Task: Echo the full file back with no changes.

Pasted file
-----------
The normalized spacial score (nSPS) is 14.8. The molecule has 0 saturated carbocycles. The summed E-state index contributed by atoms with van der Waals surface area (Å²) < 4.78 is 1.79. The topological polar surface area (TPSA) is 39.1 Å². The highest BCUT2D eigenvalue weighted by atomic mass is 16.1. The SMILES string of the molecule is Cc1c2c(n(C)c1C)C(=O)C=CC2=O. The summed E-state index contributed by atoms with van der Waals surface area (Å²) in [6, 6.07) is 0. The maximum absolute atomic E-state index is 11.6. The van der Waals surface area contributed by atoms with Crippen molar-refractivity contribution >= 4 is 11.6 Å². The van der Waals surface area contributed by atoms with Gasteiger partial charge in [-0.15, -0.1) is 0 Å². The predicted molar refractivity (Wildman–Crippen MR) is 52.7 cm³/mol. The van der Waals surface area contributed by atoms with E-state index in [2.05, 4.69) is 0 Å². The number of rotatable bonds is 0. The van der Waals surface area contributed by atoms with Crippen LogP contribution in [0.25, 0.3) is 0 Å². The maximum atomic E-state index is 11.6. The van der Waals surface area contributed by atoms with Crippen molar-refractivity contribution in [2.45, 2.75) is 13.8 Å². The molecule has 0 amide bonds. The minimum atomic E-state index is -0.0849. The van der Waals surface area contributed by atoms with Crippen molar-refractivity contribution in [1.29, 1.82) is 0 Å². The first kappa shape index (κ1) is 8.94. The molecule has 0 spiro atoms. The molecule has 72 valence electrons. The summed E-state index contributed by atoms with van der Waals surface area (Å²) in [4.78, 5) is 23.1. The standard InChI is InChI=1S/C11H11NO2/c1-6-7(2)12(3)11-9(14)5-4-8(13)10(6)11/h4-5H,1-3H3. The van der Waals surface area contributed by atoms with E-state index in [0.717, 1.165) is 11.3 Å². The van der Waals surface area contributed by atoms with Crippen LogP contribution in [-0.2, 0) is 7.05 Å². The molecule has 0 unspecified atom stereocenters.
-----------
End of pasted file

The normalized spacial score (nSPS) is 14.8. The molecule has 0 saturated carbocycles. The summed E-state index contributed by atoms with van der Waals surface area (Å²) < 4.78 is 1.79. The topological polar surface area (TPSA) is 39.1 Å². The highest BCUT2D eigenvalue weighted by atomic mass is 16.1. The SMILES string of the molecule is Cc1c2c(n(C)c1C)C(=O)C=CC2=O. The summed E-state index contributed by atoms with van der Waals surface area (Å²) in [6, 6.07) is 0. The maximum absolute atomic E-state index is 11.6. The van der Waals surface area contributed by atoms with Crippen molar-refractivity contribution >= 4 is 11.6 Å². The van der Waals surface area contributed by atoms with Gasteiger partial charge in [-0.15, -0.1) is 0 Å². The predicted molar refractivity (Wildman–Crippen MR) is 52.7 cm³/mol. The van der Waals surface area contributed by atoms with E-state index in [2.05, 4.69) is 0 Å². The number of rotatable bonds is 0. The van der Waals surface area contributed by atoms with Crippen LogP contribution in [0.25, 0.3) is 0 Å². The maximum atomic E-state index is 11.6. The van der Waals surface area contributed by atoms with Crippen molar-refractivity contribution in [2.45, 2.75) is 13.8 Å². The molecule has 0 amide bonds. The minimum atomic E-state index is -0.0849. The van der Waals surface area contributed by atoms with Crippen molar-refractivity contribution in [1.29, 1.82) is 0 Å². The first kappa shape index (κ1) is 8.94. The molecule has 0 spiro atoms. The molecule has 72 valence electrons. The summed E-state index contributed by atoms with van der Waals surface area (Å²) in [4.78, 5) is 23.1. The standard InChI is InChI=1S/C11H11NO2/c1-6-7(2)12(3)11-9(14)5-4-8(13)10(6)11/h4-5H,1-3H3. The van der Waals surface area contributed by atoms with E-state index in [0.717, 1.165) is 11.3 Å². The van der Waals surface area contributed by atoms with Crippen LogP contribution in [-0.2, 0) is 7.05 Å². The molecule has 0 unspecified atom stereocenters.